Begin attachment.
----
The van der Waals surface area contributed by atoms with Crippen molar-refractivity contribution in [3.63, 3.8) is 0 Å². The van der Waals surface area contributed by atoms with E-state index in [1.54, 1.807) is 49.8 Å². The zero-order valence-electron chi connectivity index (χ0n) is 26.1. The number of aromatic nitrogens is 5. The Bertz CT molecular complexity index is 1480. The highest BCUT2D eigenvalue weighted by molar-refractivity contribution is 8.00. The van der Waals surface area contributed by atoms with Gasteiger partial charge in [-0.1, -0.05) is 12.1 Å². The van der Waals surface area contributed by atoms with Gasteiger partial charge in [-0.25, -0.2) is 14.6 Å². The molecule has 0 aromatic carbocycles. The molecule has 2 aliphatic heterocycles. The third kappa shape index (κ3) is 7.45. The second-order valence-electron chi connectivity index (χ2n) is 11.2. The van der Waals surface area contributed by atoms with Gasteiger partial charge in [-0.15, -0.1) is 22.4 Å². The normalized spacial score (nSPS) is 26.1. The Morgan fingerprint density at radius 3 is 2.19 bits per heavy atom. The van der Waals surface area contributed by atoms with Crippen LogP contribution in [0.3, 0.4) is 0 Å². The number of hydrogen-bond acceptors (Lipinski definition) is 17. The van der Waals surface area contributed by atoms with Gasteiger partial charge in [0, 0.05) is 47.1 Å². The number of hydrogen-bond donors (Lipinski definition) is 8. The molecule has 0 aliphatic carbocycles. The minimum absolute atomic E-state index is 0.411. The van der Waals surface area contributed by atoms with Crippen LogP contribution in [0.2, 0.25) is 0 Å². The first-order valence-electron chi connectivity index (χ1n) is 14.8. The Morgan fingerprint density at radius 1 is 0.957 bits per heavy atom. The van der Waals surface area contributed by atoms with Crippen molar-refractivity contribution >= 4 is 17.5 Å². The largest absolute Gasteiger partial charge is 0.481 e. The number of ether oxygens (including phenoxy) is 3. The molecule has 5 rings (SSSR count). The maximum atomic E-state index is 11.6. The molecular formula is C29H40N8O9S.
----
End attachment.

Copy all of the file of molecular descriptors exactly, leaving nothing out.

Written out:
The van der Waals surface area contributed by atoms with Crippen molar-refractivity contribution in [3.63, 3.8) is 0 Å². The van der Waals surface area contributed by atoms with E-state index in [1.54, 1.807) is 49.8 Å². The zero-order valence-electron chi connectivity index (χ0n) is 26.1. The number of aromatic nitrogens is 5. The Bertz CT molecular complexity index is 1480. The highest BCUT2D eigenvalue weighted by molar-refractivity contribution is 8.00. The van der Waals surface area contributed by atoms with Gasteiger partial charge in [-0.1, -0.05) is 12.1 Å². The van der Waals surface area contributed by atoms with Gasteiger partial charge in [-0.25, -0.2) is 14.6 Å². The molecule has 0 aromatic carbocycles. The molecule has 2 aliphatic heterocycles. The third kappa shape index (κ3) is 7.45. The second-order valence-electron chi connectivity index (χ2n) is 11.2. The van der Waals surface area contributed by atoms with Gasteiger partial charge in [-0.15, -0.1) is 22.4 Å². The normalized spacial score (nSPS) is 26.1. The Morgan fingerprint density at radius 3 is 2.19 bits per heavy atom. The van der Waals surface area contributed by atoms with Crippen LogP contribution in [0.3, 0.4) is 0 Å². The number of hydrogen-bond acceptors (Lipinski definition) is 17. The van der Waals surface area contributed by atoms with Gasteiger partial charge in [0, 0.05) is 47.1 Å². The number of hydrogen-bond donors (Lipinski definition) is 8. The molecule has 0 aliphatic carbocycles. The minimum absolute atomic E-state index is 0.411. The van der Waals surface area contributed by atoms with Crippen LogP contribution in [0.2, 0.25) is 0 Å². The first-order valence-electron chi connectivity index (χ1n) is 14.8. The Morgan fingerprint density at radius 1 is 0.957 bits per heavy atom. The van der Waals surface area contributed by atoms with Crippen molar-refractivity contribution >= 4 is 17.5 Å². The largest absolute Gasteiger partial charge is 0.481 e. The number of ether oxygens (including phenoxy) is 3. The molecule has 5 rings (SSSR count). The maximum atomic E-state index is 11.6. The molecular formula is C29H40N8O9S.